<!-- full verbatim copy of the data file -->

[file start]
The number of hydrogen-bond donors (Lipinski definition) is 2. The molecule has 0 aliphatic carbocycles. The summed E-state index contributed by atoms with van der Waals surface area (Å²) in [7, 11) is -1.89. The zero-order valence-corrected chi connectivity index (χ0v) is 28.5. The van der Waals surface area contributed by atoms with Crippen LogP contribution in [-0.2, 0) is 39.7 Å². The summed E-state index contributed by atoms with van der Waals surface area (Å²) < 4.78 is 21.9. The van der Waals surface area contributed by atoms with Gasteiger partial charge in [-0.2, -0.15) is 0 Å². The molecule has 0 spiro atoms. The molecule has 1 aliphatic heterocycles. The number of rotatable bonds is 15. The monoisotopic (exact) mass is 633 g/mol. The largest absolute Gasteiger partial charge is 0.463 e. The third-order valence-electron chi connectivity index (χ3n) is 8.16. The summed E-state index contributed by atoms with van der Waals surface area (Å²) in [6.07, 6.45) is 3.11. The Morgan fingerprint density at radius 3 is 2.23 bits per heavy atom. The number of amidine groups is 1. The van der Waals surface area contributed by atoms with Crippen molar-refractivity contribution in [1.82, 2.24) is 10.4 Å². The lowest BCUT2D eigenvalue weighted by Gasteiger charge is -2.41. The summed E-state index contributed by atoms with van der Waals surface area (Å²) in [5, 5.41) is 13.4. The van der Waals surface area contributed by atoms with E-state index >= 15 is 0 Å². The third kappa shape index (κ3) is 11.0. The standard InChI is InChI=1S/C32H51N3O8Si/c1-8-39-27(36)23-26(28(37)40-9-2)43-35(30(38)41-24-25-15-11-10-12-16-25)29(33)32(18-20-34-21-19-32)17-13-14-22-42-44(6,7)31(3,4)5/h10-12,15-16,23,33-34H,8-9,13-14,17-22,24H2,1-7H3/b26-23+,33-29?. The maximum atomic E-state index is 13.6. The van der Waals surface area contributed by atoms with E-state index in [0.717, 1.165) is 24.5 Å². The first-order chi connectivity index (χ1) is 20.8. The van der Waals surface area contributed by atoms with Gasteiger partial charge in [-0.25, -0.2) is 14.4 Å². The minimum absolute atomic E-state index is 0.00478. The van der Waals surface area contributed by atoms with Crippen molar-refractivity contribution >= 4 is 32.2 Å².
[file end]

The number of hydrogen-bond donors (Lipinski definition) is 2. The molecule has 0 aliphatic carbocycles. The summed E-state index contributed by atoms with van der Waals surface area (Å²) in [7, 11) is -1.89. The zero-order valence-corrected chi connectivity index (χ0v) is 28.5. The van der Waals surface area contributed by atoms with Crippen LogP contribution in [-0.2, 0) is 39.7 Å². The summed E-state index contributed by atoms with van der Waals surface area (Å²) < 4.78 is 21.9. The van der Waals surface area contributed by atoms with Gasteiger partial charge in [-0.2, -0.15) is 0 Å². The molecule has 0 spiro atoms. The molecule has 1 aliphatic heterocycles. The number of rotatable bonds is 15. The monoisotopic (exact) mass is 633 g/mol. The largest absolute Gasteiger partial charge is 0.463 e. The third-order valence-electron chi connectivity index (χ3n) is 8.16. The summed E-state index contributed by atoms with van der Waals surface area (Å²) in [6.07, 6.45) is 3.11. The Morgan fingerprint density at radius 3 is 2.23 bits per heavy atom. The number of amidine groups is 1. The van der Waals surface area contributed by atoms with Crippen molar-refractivity contribution in [1.82, 2.24) is 10.4 Å². The lowest BCUT2D eigenvalue weighted by Gasteiger charge is -2.41. The summed E-state index contributed by atoms with van der Waals surface area (Å²) in [5, 5.41) is 13.4. The van der Waals surface area contributed by atoms with E-state index >= 15 is 0 Å². The third kappa shape index (κ3) is 11.0. The standard InChI is InChI=1S/C32H51N3O8Si/c1-8-39-27(36)23-26(28(37)40-9-2)43-35(30(38)41-24-25-15-11-10-12-16-25)29(33)32(18-20-34-21-19-32)17-13-14-22-42-44(6,7)31(3,4)5/h10-12,15-16,23,33-34H,8-9,13-14,17-22,24H2,1-7H3/b26-23+,33-29?. The maximum atomic E-state index is 13.6. The van der Waals surface area contributed by atoms with E-state index in [0.717, 1.165) is 24.5 Å². The first-order chi connectivity index (χ1) is 20.8. The van der Waals surface area contributed by atoms with Gasteiger partial charge in [-0.25, -0.2) is 14.4 Å². The minimum absolute atomic E-state index is 0.00478. The van der Waals surface area contributed by atoms with Crippen molar-refractivity contribution >= 4 is 32.2 Å².